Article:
Lizabeth Scott, the blonde, husky-voiced actress who was a staple of film noir films such as “The Strange Love of Martha Ivers,” “Dead Reckoning,” “I Walk Alone,” “Dark City” and “The Racket,” died on Jan. 31 in Los Angeles. Cedars-Sinai Medical Center confirmed the death, the New York Times said, but would not provide details. She was 92.
Scott also starred in the the 1957 Elvis Presley film “Loving You.”
With her blonde tresses but throaty voice, she was often compared to Lauren Bacall and Veronica Lake, but she did not have quite the presence or the acting skills of either. Nevertheless, she did not deserve her treatment at the hands of then tabloid Confidential, which published a story in 1955 implying sexual improprieties, though her career was already on the wane at that point. She sued, and a high-profile trial resulted but ended in a mistrial.
After making her feature debut starring opposite Robert Cummings in 1945’s John Farrow-directed “You Came Along,” Scott was cast in one of the best of the noirs, “The Strange Love of Martha Ivers,” with Barbara Stanwyck, Kirk Douglas and Van Heflin; Scott played a romantic interest for Heflin’s character.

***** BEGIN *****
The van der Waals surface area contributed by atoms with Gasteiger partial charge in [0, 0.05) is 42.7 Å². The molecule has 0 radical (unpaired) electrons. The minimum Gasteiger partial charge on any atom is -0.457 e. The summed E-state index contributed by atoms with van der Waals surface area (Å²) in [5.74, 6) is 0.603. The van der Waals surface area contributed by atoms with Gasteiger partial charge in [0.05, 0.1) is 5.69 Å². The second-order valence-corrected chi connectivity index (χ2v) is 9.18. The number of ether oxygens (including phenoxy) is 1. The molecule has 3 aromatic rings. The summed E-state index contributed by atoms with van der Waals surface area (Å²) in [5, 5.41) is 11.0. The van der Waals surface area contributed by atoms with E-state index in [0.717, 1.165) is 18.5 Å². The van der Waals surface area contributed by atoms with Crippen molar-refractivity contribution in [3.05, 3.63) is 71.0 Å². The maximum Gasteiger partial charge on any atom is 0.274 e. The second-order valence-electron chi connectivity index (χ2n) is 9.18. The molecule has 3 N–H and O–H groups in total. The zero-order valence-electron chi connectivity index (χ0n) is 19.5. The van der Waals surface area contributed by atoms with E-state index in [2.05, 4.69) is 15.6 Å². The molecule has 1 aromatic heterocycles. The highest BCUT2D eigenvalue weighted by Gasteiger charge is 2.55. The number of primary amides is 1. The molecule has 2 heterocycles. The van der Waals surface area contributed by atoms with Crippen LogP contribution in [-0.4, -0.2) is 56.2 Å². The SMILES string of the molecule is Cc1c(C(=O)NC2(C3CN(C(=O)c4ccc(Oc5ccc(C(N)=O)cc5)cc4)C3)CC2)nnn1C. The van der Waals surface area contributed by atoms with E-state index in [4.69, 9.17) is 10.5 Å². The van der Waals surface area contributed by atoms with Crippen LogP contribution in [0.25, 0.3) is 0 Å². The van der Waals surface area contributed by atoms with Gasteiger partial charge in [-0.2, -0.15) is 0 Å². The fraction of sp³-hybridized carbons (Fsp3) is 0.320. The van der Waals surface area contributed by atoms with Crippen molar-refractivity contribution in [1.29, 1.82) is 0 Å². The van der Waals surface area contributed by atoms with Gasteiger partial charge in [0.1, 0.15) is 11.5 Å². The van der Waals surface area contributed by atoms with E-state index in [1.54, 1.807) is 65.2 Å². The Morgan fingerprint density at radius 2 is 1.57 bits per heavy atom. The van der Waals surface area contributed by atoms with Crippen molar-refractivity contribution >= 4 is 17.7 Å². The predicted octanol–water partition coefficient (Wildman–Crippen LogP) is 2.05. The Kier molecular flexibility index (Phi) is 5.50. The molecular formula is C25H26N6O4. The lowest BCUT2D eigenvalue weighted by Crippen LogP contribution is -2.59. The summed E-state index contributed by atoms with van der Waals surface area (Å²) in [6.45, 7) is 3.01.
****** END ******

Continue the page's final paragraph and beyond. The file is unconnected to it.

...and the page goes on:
Next she starred opposite Humphrey Bogart in 1947’s “Dead Reckoning”; it was almost possible to imagine Bacall playing the woman involved in the love triangle that Bogie’s character uncovers.
Though it is hard to remember now, Scott’s career during this period did not consist solely of noirs: Her next two films were “Desert Fury” and “Variety Girl.” But she returned to the genre with “I Walk Alone,” also starring Kirk Douglas and Burt Lancaster. In “Pitfall” she starred opposite Dick Powell, and in the 1950 noir “Dark City” she was paired with Charlton Heston; they were reunited for 1953’s “Bad for Each Other.”
Scott eventually began to transition into television work, though she did star opposite Elvis Presley in the 1957 film “Loving You.”
She was born Emma Matzo in Scranton, Pennsylvania.